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KZN and Gauteng looting: No bread? Try these alternatives

Cloud bread. Picture: Supplied

Cloud bread. Picture: Supplied

Published Jul 15, 2021


Bread is one of the most in-demand foods in the country right now.

Due to the civil unrest and the ransacking of stores, including supermarkets, there is no easily available bread in many communities.

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While there are local bakeries that are doing their best to serve their immediate communities, they are also slowly running out of ingredients, which means we will soon not have available bread in stores.

So the next best thing is to make your own bread. But with flour, yeast and other bread ingredients being sold out at many stores, it’s becoming difficult to make ordinary bread.

Hence we have sourced the best bread substitutes that you can use for sandwiches and more.

Cloud Bread (Serves 1)

Cloud bread is made with egg whites and cream cheese, and after you bake it, it puffs up into what looks like…well, bread!


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3 large egg whites

2.5 tbsp sugar

1 tbsp cornstarch (like Maizena)

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Food colouring (optional)


Heat the oven to 150°C. In the bowl of a stand mixer, use the whip attachment to whip the egg whites on medium high until frothy.

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Add the sugar slowly, 1 tablespoon at at time and whip on high until small bubbles start to form.

Sift in the cornstarch and continue to whip on high until the whites are whipped up into a glossy thick meringue that holds a peak, about 5-6 minutes.

Scoop out the meringue on to a baking sheet and shape into a fluffy cloud or mound.

Bake for 20-25 minutes. The outside will be a light golden brown. Let cool and enjoy the fluff!

Recipe by Stephanie Le.

Sweet Potato Toast (Serves 2)

Did you know you can also use sweet potato as a bread substitute? This creative idea is called sweet potato toast and works best with an open faced sandwich.


2 large, round sweet potatoes

For the topping:

1 ripe avocado, diced

100g cherry tomatoes, diced

4 rashers of streaky bacon, grilled and chopped

1 bunch of fresh coriander

Drizzle of olive oil

Salt and pepper to taste


Peel the sweet potato and cut off the ends to create more of a rectangle ‘toast’ shape. You want the middle part of the potato, sliced into 0.5cm thick, even slices.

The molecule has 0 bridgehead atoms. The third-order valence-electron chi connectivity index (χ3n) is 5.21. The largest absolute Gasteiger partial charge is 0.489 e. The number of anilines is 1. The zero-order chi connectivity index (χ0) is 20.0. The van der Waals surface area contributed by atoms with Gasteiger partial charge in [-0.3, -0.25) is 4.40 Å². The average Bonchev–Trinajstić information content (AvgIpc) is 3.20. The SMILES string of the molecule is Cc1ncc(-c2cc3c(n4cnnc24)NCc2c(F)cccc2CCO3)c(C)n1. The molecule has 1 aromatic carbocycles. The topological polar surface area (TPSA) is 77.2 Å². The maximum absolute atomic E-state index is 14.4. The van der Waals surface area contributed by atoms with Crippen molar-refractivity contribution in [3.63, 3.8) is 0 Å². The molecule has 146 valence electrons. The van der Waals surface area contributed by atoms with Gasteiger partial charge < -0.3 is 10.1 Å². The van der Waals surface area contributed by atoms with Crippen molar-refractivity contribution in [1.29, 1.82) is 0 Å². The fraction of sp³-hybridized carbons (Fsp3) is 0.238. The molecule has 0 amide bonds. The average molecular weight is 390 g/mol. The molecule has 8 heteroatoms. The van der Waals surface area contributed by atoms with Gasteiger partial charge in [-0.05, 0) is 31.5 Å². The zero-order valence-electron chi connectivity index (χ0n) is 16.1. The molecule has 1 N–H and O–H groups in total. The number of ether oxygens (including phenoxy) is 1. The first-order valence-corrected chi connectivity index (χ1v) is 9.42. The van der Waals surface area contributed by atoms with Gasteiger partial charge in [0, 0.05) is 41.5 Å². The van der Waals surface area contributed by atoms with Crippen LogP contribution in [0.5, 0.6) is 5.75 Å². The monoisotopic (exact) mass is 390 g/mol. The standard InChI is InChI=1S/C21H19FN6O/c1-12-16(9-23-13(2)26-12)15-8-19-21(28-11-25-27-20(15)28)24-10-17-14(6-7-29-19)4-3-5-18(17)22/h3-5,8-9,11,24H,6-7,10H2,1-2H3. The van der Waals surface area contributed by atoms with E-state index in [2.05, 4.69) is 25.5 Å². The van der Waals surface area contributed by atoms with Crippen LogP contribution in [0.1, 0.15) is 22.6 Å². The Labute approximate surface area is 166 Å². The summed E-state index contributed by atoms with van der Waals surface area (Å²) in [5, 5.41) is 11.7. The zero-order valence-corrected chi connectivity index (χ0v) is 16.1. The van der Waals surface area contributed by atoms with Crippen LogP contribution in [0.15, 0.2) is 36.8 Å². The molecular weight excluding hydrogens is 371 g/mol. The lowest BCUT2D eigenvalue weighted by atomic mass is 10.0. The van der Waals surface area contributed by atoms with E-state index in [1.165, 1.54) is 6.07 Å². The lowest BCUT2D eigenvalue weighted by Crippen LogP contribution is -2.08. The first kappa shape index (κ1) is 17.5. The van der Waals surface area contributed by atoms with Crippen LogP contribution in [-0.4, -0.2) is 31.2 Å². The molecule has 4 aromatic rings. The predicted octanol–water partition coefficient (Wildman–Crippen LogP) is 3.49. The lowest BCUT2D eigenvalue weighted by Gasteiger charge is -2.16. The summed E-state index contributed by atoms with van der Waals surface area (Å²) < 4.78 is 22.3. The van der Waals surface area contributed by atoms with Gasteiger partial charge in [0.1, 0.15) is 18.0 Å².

Put into the toaster.

Add all of the ingredients into a bowl and mix well

Spoon the topping on to the sweet potato and serve.


Another bread substitute? Cornbread! While it doesn’t work for a sandwich, it’s another great side dish idea that’s an alternative to bread.


1 cup butter, melted

1 cup white sugar

4 eggs

1 can cream-style corn

½ cup grated strong cheddar cheese

½ cup grated cheddar cheese

1 cup all-purpose flour

1 cup yellow course mealie meal

4 tsp baking powder

¼ tsp salt


Preheat oven to 150°C, lightly grease a 22 X 33cm baking dish.

In a large bowl, beat together butter and sugar.

Beat in eggs one at a time.

Blend in cream, corn and all cheese.

In a separate bowl, stir together flour, cornmeal, baking powder and salt. Add flour mixture to corn mixture, stir until smooth. Pour batter into prepared pan.

Bake in the oven for 1 hour, until a toothpick can be inserted into the centre of the pan and comes out clean.

Recipe by Lisa Stanley.


Roti is a type of round flatbread served with Indian, Thai, Caribbean, and Malaysian food. It can be served as a side with a curry or as a main, like a tortilla wrap, rolled with a filling, or stuffed with potatoes or lentils. This versatile bread is made without yeast and is just a simple mixture of flour, salt, vegetable oil, or ghee and water.

While there may be several recipes online for roti, finding one with just a few ingredients and that is easy to make can be difficult. And yet we have managed to get one: a three-minute recipe on how to make roti at home from chef Yasin Ikram.

To make Ikram's recipe, you start by adding boiling water in flour and stirring the mixture together. You then add a pinch of salt and knead the dough. Ikram suggests that if the dough is dry you can add some more water, and finally add some oil. Thereafter, the dough will be full and elastic, which means it is ready to be rolled out.

“Take a bit of dough and make small balls, squeeze it using your hands and roll it out, but just make sure you roll it out evenly on both sides to form a nice circle. You will begin to see brown specks appearing on the other side of the roti. If you push the sides you will see the roti rising and that means it is almost cooked,” he says.